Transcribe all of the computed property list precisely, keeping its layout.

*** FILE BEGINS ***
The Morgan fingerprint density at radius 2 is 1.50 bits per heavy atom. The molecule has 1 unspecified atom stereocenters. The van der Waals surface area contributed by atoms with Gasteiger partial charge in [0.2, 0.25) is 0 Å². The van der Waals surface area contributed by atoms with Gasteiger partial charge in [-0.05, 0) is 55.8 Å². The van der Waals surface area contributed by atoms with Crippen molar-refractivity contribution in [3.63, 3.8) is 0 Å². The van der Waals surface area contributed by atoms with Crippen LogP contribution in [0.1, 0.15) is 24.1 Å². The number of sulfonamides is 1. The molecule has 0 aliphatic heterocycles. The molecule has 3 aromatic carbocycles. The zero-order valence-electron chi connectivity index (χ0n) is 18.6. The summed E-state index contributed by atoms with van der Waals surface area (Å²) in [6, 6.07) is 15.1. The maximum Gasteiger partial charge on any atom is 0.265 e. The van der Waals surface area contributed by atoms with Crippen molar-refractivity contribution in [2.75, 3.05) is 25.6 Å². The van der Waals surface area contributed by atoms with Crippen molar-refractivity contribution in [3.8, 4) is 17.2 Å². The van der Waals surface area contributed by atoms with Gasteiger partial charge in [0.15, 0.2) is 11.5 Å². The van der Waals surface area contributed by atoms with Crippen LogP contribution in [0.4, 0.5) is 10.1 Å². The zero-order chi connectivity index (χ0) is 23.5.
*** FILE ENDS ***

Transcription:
The Morgan fingerprint density at radius 2 is 1.50 bits per heavy atom. The molecule has 1 unspecified atom stereocenters. The van der Waals surface area contributed by atoms with Gasteiger partial charge in [0.2, 0.25) is 0 Å². The van der Waals surface area contributed by atoms with Gasteiger partial charge in [-0.05, 0) is 55.8 Å². The van der Waals surface area contributed by atoms with Crippen molar-refractivity contribution in [3.63, 3.8) is 0 Å². The van der Waals surface area contributed by atoms with Crippen LogP contribution in [0.1, 0.15) is 24.1 Å². The number of sulfonamides is 1. The molecule has 0 aliphatic heterocycles. The molecule has 3 aromatic carbocycles. The zero-order valence-electron chi connectivity index (χ0n) is 18.6. The summed E-state index contributed by atoms with van der Waals surface area (Å²) in [6, 6.07) is 15.1. The maximum Gasteiger partial charge on any atom is 0.265 e. The van der Waals surface area contributed by atoms with Crippen molar-refractivity contribution in [2.75, 3.05) is 25.6 Å². The van der Waals surface area contributed by atoms with Crippen molar-refractivity contribution in [3.8, 4) is 17.2 Å². The van der Waals surface area contributed by atoms with Gasteiger partial charge in [0.15, 0.2) is 11.5 Å². The van der Waals surface area contributed by atoms with Crippen LogP contribution in [0.4, 0.5) is 10.1 Å². The zero-order chi connectivity index (χ0) is 23.5.